A county in North Carolina is taking some action in hopes that what happened in Uvalde, Texas won’t happen in any of their schools.
When the school year begins in Madison County, North Carolina, it will come with what is being called the county sheriff’s enhanced safety features. What are those features? AR-15 rifles.
The Asheville Citizen-Times interviewed Sheriff Buddy Harwood, and he said that the new measure for this school year comes in the wake of the Uvalde school shooting that left 19 children and two teachers dead.
“Those officers were in that building for so long, and that suspect was able to infiltrate that building and injure and kill so many kids. I just want to make sure my deputies are prepared in the event that happens,” Harwood said in the interview.
There are six schools in the district in that county, three of them are elementary schools. All six will have an AR-15 that will be handled by school resource officers who have been undergoing training at Asheville-Buncombe Technical Community College, Harwood said.
The schools have also added social workers and school counselors as a part of the year’s safety and security plan.
The sheriff also said that along with the rifle, there will be a safe in each school that has additional breaching tools and additional magazines with ammunition. Harwood’s staff have met with first responders and other law enforcement and security officials.
“We’ll have those tools to be able to breach that door if needed. I do not want to have to run back out to the car to grab an AR because that’s time lost,” Harwood said. “Hopefully, we’ll never need it, but I want my guys to be as prepared as prepared can be.”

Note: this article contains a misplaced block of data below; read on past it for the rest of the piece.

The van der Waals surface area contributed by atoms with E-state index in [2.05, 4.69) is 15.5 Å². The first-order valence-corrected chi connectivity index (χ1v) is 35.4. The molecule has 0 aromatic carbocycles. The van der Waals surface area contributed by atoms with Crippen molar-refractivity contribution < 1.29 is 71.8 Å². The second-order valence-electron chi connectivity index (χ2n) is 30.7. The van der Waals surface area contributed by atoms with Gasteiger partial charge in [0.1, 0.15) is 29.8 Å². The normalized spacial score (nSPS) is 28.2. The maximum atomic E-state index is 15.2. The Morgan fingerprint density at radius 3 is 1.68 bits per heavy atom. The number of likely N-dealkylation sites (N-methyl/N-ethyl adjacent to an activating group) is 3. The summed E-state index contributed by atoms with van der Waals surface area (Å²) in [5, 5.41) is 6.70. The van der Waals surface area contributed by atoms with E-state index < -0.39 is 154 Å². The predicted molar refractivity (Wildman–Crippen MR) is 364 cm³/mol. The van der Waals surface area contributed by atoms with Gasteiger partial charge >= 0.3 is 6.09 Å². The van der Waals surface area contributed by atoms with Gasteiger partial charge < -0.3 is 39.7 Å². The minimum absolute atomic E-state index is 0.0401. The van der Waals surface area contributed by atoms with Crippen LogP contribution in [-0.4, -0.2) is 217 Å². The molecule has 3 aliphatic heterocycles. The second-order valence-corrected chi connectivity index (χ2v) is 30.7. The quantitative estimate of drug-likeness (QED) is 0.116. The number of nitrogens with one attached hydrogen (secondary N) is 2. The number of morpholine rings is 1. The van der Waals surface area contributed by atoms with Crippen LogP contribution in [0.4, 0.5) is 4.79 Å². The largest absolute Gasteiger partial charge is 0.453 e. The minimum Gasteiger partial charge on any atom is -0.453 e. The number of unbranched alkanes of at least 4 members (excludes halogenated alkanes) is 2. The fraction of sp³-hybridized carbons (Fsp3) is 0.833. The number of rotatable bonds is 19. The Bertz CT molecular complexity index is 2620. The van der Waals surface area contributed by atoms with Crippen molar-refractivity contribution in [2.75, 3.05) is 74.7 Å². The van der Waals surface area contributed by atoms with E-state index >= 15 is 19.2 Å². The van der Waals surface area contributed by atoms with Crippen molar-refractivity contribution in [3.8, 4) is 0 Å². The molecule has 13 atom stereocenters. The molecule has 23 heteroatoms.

Each school will also be equipped with a panic button system that is connected to a monitoring center.
Will Hoffman is the county’s superintendent of schools. He said that school administrators have had regular meetings with local law enforcement to talk about all the new measures. Hoffman has also been assured that law enforcement can monitor school camera systems.
The North Carolina sheriff confessed that he hates that America is at a place where AR-15s need to be kept in his schools, but he now believes it is necessary to help keep children alive.
“We can shut it off and say it won’t happen in Madison County, but we never know. I want the parents of Madison County to know we’re going to take every measure necessary to ensure our kids are safe in this school system. If my parents, as a whole, want me to stand at the door with that AR strapped around that officer’s neck, then I’m going to do whatever my parents want as a whole to keep our kids safe,” Harwood said.
One week before the students enter the schools, the school system and the sheriff’s office will conduct live scenario training. This will include all the district teachers.
The decision to arm the schools has been controversial. Some have argued that having firearms in schools can create more dangerous situations or firearm incidents.
The Giffords Law Center has found almost 100 publicly reported incidents of mishandled guns in schools in the last five years.
But a report by Texas lawmakers found that the tragic shooting in Uvalde was the result of “systemic failures and egregious poor decision making” among responding law enforcement.
In the report, it was revealed that 376 law enforcement officers responded to the shooting, but there was no clear leadership or communication.
The gunman was barricaded inside a classroom with children for more than an hour even while there were officers armed right outside of the classroom. The report indicated that it is plausible some of the children would be alive if they had not had to wait 73 minutes for rescue.
North Carolina is not going to let that happen to them.